IDEAS home Printed from https://ideas.repec.org/p/aue/wpaper/1104.html
   My bibliography  Save this paper

Excessive Wages and the Return on Capital

Author

Listed:
  • Thomas Moutos

    () (DIEES, AUEB)

  • Sarantis Kalyvitis

    () (DIEES, AUEB)

  • Margarita Katsimi

    () (DIEES, AUEB)

Abstract

Received wisdom suggests that �excessive� wages, defined as the part of real wages that do not follow labour productivity developments, are adversely associated with the return on capital. This paper argues that excessive wages and profits are better thought as responses to changes in the economic, political and institutional environment and there is no a priori reason for a negative relationship between them. We thus investigate whether there is a causal effect of excessive wages on capital return using aggregate panel data for 19 OECD countries for the period 1970-2000. We account for the endogeneity of excessive wages by exploiting variations in institutional and labour market characteristics. Our main finding is that excessive wages do not affect the return on capital. This result remains robust to alternative empirical specifications and to alternative definitions of profitability and excessive wages, and questions the standard advice by international economic organizations on wage moderation.

Suggested Citation

  • Thomas Moutos & Sarantis Kalyvitis & Margarita Katsimi, 2011. "Excessive Wages and the Return on Capital," DEOS Working Papers 1104, Athens University of Economics and Business.
  • Handle: RePEc:aue:wpaper:1104
    as

    Download full text from publisher

    File URL: http://wpa.deos.aueb.gr/docs/Excessive_Wages_and_the_Return_on_Capital_14Oct2010.pdf
    File Function: First version
    Download Restriction: no

    Other versions of this item:

    References listed on IDEAS

    as
    1. Philip Du Caju & François Rycx & Ilan Tojerow, 2011. "Inter‐Industry Wage Differentials: How Much Does Rent Sharing Matter?," Manchester School, University of Manchester, vol. 79(4), pages 691-717, July.
    Full references (including those not matched with items on IDEAS)

    Citations

    Citations are extracted by the CitEc Project, subscribe to its RSS feed for this item.
    as


    Cited by:

    1. Georgios Christou & Panagiotis Chronis, 2017. "Markups and fiscal policy: analytical framework and an empirical investigation," Working Papers 221, Bank of Greece.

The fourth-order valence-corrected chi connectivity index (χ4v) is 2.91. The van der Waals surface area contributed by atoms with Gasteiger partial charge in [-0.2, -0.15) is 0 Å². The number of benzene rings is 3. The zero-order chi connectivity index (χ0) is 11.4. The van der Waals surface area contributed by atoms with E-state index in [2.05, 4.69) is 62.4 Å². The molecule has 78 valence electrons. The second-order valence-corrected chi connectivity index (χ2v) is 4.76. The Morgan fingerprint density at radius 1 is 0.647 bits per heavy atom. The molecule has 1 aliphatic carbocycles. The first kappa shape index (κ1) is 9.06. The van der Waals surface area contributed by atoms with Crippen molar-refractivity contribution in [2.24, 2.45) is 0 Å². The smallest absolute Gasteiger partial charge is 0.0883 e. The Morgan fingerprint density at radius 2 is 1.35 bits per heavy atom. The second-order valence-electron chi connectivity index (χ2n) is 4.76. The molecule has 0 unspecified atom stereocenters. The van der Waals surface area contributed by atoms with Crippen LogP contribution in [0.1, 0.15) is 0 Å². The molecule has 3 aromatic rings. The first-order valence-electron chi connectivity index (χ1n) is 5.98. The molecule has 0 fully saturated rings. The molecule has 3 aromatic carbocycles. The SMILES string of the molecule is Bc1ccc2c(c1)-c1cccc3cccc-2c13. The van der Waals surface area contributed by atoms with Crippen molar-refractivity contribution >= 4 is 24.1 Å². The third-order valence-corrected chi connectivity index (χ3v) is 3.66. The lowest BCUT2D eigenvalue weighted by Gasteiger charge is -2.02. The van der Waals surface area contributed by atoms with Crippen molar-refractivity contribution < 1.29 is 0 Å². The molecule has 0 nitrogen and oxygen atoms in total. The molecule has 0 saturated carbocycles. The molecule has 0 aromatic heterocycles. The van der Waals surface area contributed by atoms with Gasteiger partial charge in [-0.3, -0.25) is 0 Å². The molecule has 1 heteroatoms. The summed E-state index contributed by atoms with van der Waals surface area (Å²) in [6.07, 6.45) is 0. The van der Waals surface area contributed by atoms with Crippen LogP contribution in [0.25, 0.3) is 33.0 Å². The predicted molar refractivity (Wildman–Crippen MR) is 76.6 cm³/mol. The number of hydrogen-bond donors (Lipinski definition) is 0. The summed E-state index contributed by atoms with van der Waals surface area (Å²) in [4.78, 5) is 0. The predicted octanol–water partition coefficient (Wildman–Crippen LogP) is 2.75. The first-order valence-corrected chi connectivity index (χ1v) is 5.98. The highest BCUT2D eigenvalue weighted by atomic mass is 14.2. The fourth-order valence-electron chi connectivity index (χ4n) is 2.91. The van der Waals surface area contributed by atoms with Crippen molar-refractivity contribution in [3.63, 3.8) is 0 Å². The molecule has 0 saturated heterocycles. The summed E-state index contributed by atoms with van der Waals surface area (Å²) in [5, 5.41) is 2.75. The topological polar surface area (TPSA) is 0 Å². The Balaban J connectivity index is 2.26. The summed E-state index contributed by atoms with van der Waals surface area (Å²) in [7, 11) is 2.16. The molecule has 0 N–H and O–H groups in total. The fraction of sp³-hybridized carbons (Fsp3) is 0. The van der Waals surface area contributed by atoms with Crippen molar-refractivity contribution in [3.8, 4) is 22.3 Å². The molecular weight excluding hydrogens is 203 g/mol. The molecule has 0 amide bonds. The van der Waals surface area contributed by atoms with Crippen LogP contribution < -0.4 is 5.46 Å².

More about this item

    Keywords

    capital return; �excessive� wages; productivity; endogeneity.;

    JEL classification:

    • E24 - Macroeconomics and Monetary Economics - - Consumption, Saving, Production, Employment, and Investment - - - Employment; Unemployment; Wages; Intergenerational Income Distribution; Aggregate Human Capital; Aggregate Labor Productivity
    • E25 - Macroeconomics and Monetary Economics - - Consumption, Saving, Production, Employment, and Investment - - - Aggregate Factor Income Distribution

    NEP fields

    This paper has been announced in the following NEP Reports:

    Statistics

    Access and download statistics

    Corrections

    All material on this site has been provided by the respective publishers and authors. You can help correct errors and omissions. When requesting a correction, please mention this item's handle: RePEc:aue:wpaper:1104. See general information about how to correct material in RePEc.

    For technical questions regarding this item, or to correct its authors, title, abstract, bibliographic or download information, contact: (Ekaterini Glynou). General contact details of provider: http://edirc.repec.org/data/diauegr.html .

    If you have authored this item and are not yet registered with RePEc, we encourage you to do it here. This allows to link your profile to this item. It also allows you to accept potential citations to this item that we are uncertain about.

    If CitEc recognized a reference but did not link an item in RePEc to it, you can help with this form .

    If you know of missing items citing this one, you can help us creating those links by adding the relevant references in the same way as above, for each refering item. If you are a registered author of this item, you may also want to check the "citations" tab in your RePEc Author Service profile, as there may be some citations waiting for confirmation.

    Please note that corrections may take a couple of weeks to filter through the various RePEc services.

    IDEAS is a RePEc service hosted by the Research Division of the Federal Reserve Bank of St. Louis . RePEc uses bibliographic data supplied by the respective publishers.